Preparation and stimulation of citrated platelet-rich plasma (PRP) were performed as previously described.17
Endothelial Cell Culture
Human umbilical vein endothelial cells (HUVECs) were obtained from umbilical cord veins by digestion with 0.1% collagenase A (Roche Diagnostics GmbH, Mannheim, Germany) and cultured as previously described.18
Western blotting was performed as previously described.19
Concentrations of DKK-1, monocyte chemoattractant protein (MCP)-1, interleukin (IL)-6, and IL-8 were measured by enzyme immunoassays (EIA; R&D Systems).
Further detailed experimental procedures are provided in supplemental materials, available online at http://atvb.ahajournals.org.
Circulating Levels of DKK-1 in Angina Patients and Healthy Controls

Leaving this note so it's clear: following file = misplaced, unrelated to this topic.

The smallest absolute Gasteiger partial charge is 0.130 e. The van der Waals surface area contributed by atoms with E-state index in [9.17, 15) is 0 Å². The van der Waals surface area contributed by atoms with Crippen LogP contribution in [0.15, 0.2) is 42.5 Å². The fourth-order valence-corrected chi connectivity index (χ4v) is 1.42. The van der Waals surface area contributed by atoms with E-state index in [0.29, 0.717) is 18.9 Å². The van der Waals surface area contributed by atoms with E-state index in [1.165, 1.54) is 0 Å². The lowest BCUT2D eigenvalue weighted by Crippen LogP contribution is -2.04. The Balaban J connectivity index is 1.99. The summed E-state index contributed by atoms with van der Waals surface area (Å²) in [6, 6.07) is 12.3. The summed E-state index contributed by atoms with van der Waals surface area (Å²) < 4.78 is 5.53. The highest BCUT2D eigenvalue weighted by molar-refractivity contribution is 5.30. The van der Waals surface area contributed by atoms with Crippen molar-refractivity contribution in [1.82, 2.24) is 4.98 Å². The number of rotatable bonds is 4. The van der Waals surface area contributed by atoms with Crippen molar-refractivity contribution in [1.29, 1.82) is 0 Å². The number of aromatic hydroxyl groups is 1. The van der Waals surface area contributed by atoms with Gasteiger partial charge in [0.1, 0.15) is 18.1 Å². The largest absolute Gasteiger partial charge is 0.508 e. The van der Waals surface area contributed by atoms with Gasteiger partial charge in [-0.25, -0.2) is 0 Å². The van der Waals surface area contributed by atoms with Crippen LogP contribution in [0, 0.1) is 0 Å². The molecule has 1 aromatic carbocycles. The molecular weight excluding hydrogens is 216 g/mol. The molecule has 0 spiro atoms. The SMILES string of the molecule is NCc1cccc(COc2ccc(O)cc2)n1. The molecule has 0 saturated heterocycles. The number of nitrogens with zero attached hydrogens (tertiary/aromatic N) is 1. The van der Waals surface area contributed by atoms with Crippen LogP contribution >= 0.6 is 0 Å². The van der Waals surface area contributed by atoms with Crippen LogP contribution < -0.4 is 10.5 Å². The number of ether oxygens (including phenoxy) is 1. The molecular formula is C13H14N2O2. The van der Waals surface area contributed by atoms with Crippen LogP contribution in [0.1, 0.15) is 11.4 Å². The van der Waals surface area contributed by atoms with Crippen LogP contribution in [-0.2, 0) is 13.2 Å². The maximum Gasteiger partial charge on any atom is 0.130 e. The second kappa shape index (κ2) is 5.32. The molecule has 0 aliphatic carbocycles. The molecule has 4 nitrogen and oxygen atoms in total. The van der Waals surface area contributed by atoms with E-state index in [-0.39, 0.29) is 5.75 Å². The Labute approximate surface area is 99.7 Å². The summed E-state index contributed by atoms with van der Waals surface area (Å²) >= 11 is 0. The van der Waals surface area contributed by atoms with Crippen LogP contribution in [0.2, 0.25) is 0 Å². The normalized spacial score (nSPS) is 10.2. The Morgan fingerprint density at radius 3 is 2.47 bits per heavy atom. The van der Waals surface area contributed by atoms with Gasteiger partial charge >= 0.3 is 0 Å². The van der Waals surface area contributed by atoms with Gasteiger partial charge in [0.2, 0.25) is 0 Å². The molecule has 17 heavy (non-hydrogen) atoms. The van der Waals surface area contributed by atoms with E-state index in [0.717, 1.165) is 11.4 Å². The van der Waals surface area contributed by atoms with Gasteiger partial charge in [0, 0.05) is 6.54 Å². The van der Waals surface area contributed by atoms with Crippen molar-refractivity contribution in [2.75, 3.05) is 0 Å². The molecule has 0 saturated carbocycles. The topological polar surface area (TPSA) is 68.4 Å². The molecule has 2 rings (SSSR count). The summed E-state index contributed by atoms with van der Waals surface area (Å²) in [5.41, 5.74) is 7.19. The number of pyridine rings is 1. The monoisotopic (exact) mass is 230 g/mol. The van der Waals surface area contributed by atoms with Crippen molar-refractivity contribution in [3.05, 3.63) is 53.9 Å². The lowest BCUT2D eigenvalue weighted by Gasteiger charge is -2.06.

Both patients with stable (n=40) and particularly those with unstable (n=40) angina had significantly increased serum levels of DKK-1 compared to healthy controls (n=20; Figure 1A). Some of the patients had additional risk factors that could interfere with inflammatory responses (eg, diabetes and hypertension), but the same pattern of DKK-1 levels was observed even if these patients were excluded from the study. There was a higher proportion of women in the unstable compared with the stable angina group and healthy controls (supplemental Table I), but we found the same pattern of DKK-1 levels in both genders.
In contrast to serum levels, we found no significant differences between angina patients and healthy controls when analyzing DKK-1 concentrations in platelet-poor plasma (Figure 1B), suggesting that the coagulation procedure could influence DKK-1 levels. Certainly, although there was no difference between serum and plasma levels of DKK-1 in healthy controls, DKK-1 levels were markedly higher in serum than in plasma of angina patients, particularly in those with unstable disease, suggesting increased release of DKK-1 during platelet aggregation in CAD patients (Figure 1C).
Platelets, but Not PBMCs and Neutrophils, Release DKK-1 on Activation